*Note:  The video featured in this blog post is my "pseudo-interview" with an Apple representative about how Apple technologies can be used in education.  This was part of a project that I was working on for my Apple Distinguished Educator application.

Wednesday, January 23, 2013

Extreme Makeover: School Edition

Idea and Image created by Bradley Lands 1/23/13
Twenty-First Century schools need more than just a face lift. Yes, we need to remodel the "traditional" style classrooms where student desks are aligned in perfect columns and rows directly pointed toward the teacher. Yes, we need to create safe and collaborative spaces that are both conducive to learning and are aesthetically pleasing. But our schools need much more than this. What I'm talking about, is an Extreme Makeover from the ground up!

I would like to introduce three initiatives that I think (and are research supported) could substantially transform our schools into institutions that are in the best interest of our students and actually prepare them for their future in this rapidly changing, unpredictable world.  This blog post is my attempt to briefly scratch the surface of this challenging (but totally possible) endeavor.

  1. Establish a Positive School Culture 
  2. Encourage Intrinsic, Student Motivation 
  3. Integrate 21st Century Workplace Readiness Skills

1.  Establish a Positive School Culture

“School culture is the set of norms, values, and beliefs, situations and ceremonies, symbols and stories that make up the “persona” of the school.”[4]  But cultural change must be achieved--and it must be achieved well--if we are to prepare our current and future generations of students for an ever-changing world that is becoming more demanding each day."[4]

Create a vision and mission: Building a shared vision is the ongoing, never-ending, daily challenge confronting all those who hope to transform their schools into learning communities.[1]  And until educators can describe the ideal school they are trying to create, it is impossible to develop policies, procedures, or programs that will help make that ideal a reality.[1]  Each learning institution should ask itself, "What is it we expect our students to learn, and how will we fulfill our collective responsibility to ensure that this learning takes place for all of our students?”[1]  Furthermore, all valued stakeholders should be involved in establishing the vision for their institution, and should be committed to implementing it.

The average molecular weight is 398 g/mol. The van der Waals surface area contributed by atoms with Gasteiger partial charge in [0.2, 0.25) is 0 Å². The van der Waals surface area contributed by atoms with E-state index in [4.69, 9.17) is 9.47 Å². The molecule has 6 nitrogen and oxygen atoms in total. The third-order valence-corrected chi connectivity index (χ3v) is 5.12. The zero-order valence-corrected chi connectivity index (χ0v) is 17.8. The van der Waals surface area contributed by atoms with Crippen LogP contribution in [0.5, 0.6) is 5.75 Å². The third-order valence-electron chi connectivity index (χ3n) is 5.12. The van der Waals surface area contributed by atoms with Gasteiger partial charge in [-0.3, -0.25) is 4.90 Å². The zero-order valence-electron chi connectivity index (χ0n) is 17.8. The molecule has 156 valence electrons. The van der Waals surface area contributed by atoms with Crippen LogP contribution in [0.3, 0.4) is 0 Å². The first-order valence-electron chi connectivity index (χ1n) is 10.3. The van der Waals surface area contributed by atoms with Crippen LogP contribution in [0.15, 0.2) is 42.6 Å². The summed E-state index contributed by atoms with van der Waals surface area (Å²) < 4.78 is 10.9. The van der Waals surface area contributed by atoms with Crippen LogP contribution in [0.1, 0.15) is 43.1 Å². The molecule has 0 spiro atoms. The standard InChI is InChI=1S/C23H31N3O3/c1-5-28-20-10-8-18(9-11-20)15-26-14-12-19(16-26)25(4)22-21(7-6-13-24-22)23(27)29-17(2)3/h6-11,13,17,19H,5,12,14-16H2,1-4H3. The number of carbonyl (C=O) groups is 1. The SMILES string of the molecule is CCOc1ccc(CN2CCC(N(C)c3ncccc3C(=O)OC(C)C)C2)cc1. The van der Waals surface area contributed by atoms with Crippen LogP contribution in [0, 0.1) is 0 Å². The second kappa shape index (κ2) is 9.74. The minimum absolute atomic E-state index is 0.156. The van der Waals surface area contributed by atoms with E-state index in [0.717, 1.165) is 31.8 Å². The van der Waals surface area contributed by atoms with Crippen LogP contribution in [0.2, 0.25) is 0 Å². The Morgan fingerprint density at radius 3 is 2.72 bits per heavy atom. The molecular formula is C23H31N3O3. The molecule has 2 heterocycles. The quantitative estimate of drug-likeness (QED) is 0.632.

Establish a Professional Learning Community: A “professional learning community” is a place where teachers inquire together into how to improve their practice in areas of importance to them, and then implement what they learned to make it happen.[3] This "place" can be in a classroom, in a school building, or somewhere in the midst of our online, social media universe.  Regardless of the space, it is imperative that educators create some type of learning community where they can learn, share and grow together, because "all of us, are smarter than any one of us".

Maintain support and accountability: Leaders in education must transparently communicate purpose, foster collaboration, build capacity in his or her staff, hold people accountable, and provide support and accountability when needed.[4]  This same support and accountability should also be instilled in our students to ensure learning and understanding by all students, at high levels.

2.  Encourage Intrinsic Student Motivation 

"People use extrinsic rewards expecting to gain the benefit of increasing another person's motivation and behavior, but in doing so, they often incur the unintentional and hidden cost of undermining that person's intrinsic motivation toward the activity."[6]